29. As Gordon says above treat it as a three speed box with additional crawler gear in first. Many years ago now I did a conversion for a customer on a Carryall where he wanted a higher road speed so he provided a set of power wagon difs with higher ratio than the war time WC ones. It completely changed the characteristics of the truck using first was now a necessity at junctions lights and roundabouts and as you have found 1st to 2nd is a long pull without much road speed to keep the truck moving. However it added about 10 mph to the cursing speed in top but was a night mare on hills as it ran out of puff in top very quickly and then it was foot to the floor in 3rd all the way up hovering over the stick waiting to pull second on occasions something on a stock WC that is only required when climbing a mountain.. The foot note to this is the customer was very happy with the result as he was moving to the Fenlands no hills and long flat roads. Pete
    1 point
  30. Oh my, you are using first gear? First should be reserved for setting off uphill, with a full load, or towing a trailer. Think of it as a three-speed box with an additional granny gear. Starting in second should be fine, the number of changes is greatly reduced and that will help make up for any extra effort. Additionally, only ever select first or reverse when completely stationary, unless you like working on gearboxes.
    1 point
  31. Firstly sorry hear of your Fathers passing but well done you for taking the truck on, so many get sold on by family in double quick time these days. To address your question, the numbers you quote sound just fine for an engine with some miles on it Gordon's advice is worth following perhaps before the winter lay up. Otherwise enjoy the rare truck you now own drive it with the respect that a vehicle of it's age requires and it will last a life time. Pete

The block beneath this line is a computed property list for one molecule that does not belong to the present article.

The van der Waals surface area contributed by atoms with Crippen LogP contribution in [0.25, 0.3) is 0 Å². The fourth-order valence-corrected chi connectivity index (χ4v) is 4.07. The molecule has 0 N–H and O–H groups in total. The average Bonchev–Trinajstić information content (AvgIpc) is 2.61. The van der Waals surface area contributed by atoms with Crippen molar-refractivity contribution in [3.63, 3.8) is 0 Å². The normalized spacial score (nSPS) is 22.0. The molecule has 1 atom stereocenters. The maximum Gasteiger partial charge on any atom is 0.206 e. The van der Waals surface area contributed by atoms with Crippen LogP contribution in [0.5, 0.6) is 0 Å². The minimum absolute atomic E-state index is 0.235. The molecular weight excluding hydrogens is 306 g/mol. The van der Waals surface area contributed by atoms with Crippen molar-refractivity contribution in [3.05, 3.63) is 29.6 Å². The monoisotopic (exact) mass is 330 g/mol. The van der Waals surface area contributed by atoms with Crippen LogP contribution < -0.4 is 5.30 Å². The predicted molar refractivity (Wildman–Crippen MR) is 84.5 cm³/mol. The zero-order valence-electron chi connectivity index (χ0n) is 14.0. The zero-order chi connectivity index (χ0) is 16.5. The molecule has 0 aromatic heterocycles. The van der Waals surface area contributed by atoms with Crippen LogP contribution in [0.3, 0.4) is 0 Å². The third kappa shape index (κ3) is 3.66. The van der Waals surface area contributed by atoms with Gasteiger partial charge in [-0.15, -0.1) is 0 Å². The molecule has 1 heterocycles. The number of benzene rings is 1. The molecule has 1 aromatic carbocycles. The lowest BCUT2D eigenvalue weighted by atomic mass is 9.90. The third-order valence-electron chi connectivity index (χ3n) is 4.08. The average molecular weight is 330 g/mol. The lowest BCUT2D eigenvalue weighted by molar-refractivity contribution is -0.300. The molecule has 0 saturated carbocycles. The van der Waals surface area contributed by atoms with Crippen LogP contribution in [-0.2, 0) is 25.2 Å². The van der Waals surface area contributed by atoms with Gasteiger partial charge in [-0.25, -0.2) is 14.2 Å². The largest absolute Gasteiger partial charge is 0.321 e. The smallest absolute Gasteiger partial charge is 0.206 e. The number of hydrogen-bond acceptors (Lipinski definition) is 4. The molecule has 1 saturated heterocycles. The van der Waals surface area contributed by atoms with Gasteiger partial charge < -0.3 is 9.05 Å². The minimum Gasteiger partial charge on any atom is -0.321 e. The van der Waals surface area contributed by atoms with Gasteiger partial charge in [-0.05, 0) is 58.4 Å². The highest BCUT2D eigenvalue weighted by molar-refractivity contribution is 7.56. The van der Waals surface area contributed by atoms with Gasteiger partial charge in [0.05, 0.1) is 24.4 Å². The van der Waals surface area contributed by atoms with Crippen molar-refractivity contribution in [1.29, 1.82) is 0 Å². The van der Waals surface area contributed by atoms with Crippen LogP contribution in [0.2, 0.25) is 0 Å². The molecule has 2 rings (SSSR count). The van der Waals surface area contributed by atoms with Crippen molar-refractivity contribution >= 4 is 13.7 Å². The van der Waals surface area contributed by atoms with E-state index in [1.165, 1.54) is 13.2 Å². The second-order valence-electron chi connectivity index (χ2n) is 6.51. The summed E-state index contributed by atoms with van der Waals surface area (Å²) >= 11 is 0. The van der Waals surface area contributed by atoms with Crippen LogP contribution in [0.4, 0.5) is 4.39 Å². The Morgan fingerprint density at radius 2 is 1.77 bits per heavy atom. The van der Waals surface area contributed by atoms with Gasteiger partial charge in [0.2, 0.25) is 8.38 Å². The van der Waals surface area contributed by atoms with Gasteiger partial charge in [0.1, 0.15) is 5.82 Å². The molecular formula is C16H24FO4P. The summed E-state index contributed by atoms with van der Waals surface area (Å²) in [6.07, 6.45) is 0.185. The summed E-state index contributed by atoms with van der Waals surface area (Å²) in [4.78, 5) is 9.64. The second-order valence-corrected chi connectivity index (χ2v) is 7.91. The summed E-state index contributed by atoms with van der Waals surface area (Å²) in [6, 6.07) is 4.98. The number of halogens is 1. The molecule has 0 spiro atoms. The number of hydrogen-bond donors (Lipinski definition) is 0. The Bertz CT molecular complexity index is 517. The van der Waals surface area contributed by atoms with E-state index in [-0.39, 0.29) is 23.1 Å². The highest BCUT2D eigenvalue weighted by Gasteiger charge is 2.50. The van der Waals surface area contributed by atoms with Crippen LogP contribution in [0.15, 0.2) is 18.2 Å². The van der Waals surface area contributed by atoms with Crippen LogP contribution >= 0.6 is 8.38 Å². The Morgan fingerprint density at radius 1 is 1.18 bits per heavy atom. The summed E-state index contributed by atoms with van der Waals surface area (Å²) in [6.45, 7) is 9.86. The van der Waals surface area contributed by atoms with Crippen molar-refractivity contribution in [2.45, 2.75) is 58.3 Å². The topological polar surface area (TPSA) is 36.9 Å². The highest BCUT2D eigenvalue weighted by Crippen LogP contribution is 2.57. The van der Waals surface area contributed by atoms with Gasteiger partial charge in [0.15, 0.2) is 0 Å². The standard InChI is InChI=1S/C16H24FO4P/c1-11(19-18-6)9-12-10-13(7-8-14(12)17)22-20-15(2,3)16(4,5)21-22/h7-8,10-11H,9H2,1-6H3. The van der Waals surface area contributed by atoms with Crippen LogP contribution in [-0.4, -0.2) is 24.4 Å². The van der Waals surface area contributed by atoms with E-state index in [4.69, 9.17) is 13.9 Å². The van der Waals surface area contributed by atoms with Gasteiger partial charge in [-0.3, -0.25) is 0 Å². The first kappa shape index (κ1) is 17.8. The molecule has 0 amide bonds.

1 point
  32. As I mentioned up thread that's fine for a worn engine. As I understand it the oil pressure gauge just shows you the pressure at the main bearings, the big ends are too far 'down' the supply line to reflect on the gauge. Drive it cautiously and enjoy it. If it hasn't been driven much, then modern detergent oil is liable to flush a pile of crap out of the interior the engine, and some of that can get in important places. You have cleaned the sump which will have got rid of much of it, but now and again it would still be worth warming it up then draining the oil to let it settle in a pan, then pouring the clean oil back in. If any substantial amount of dirt settles out, change the filter then repeat the process after some more use.
    1 point
  33. Part of EMER GENERAL N 800 EMER GEN N 800.pdf
    1 point